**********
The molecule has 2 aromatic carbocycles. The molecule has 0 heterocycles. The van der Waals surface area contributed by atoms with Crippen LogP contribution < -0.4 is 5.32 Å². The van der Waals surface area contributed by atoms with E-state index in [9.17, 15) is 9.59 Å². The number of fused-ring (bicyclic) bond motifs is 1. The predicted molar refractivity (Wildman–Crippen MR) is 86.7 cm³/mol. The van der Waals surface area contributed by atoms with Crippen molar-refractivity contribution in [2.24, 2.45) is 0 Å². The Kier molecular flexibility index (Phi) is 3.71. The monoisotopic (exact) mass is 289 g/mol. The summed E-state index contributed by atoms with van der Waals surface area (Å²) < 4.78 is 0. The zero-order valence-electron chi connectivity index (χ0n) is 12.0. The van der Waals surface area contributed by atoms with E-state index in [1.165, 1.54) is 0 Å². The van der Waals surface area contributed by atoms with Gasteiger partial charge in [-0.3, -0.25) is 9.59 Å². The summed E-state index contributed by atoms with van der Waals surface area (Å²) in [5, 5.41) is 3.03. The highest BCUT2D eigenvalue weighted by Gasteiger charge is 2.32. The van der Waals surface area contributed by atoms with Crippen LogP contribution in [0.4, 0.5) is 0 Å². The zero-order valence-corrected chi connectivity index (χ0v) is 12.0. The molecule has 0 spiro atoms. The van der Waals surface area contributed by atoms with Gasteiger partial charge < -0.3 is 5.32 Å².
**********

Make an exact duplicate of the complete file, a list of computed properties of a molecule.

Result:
The molecule has 2 aromatic carbocycles. The molecule has 0 heterocycles. The van der Waals surface area contributed by atoms with Crippen LogP contribution < -0.4 is 5.32 Å². The van der Waals surface area contributed by atoms with E-state index in [9.17, 15) is 9.59 Å². The number of fused-ring (bicyclic) bond motifs is 1. The predicted molar refractivity (Wildman–Crippen MR) is 86.7 cm³/mol. The van der Waals surface area contributed by atoms with Crippen molar-refractivity contribution in [2.24, 2.45) is 0 Å². The Kier molecular flexibility index (Phi) is 3.71. The monoisotopic (exact) mass is 289 g/mol. The summed E-state index contributed by atoms with van der Waals surface area (Å²) < 4.78 is 0. The zero-order valence-electron chi connectivity index (χ0n) is 12.0. The van der Waals surface area contributed by atoms with E-state index in [1.165, 1.54) is 0 Å². The van der Waals surface area contributed by atoms with Gasteiger partial charge in [-0.3, -0.25) is 9.59 Å². The summed E-state index contributed by atoms with van der Waals surface area (Å²) in [5, 5.41) is 3.03. The highest BCUT2D eigenvalue weighted by Gasteiger charge is 2.32. The van der Waals surface area contributed by atoms with Crippen LogP contribution in [0.4, 0.5) is 0 Å². The zero-order valence-corrected chi connectivity index (χ0v) is 12.0. The molecule has 0 spiro atoms. The van der Waals surface area contributed by atoms with Gasteiger partial charge < -0.3 is 5.32 Å².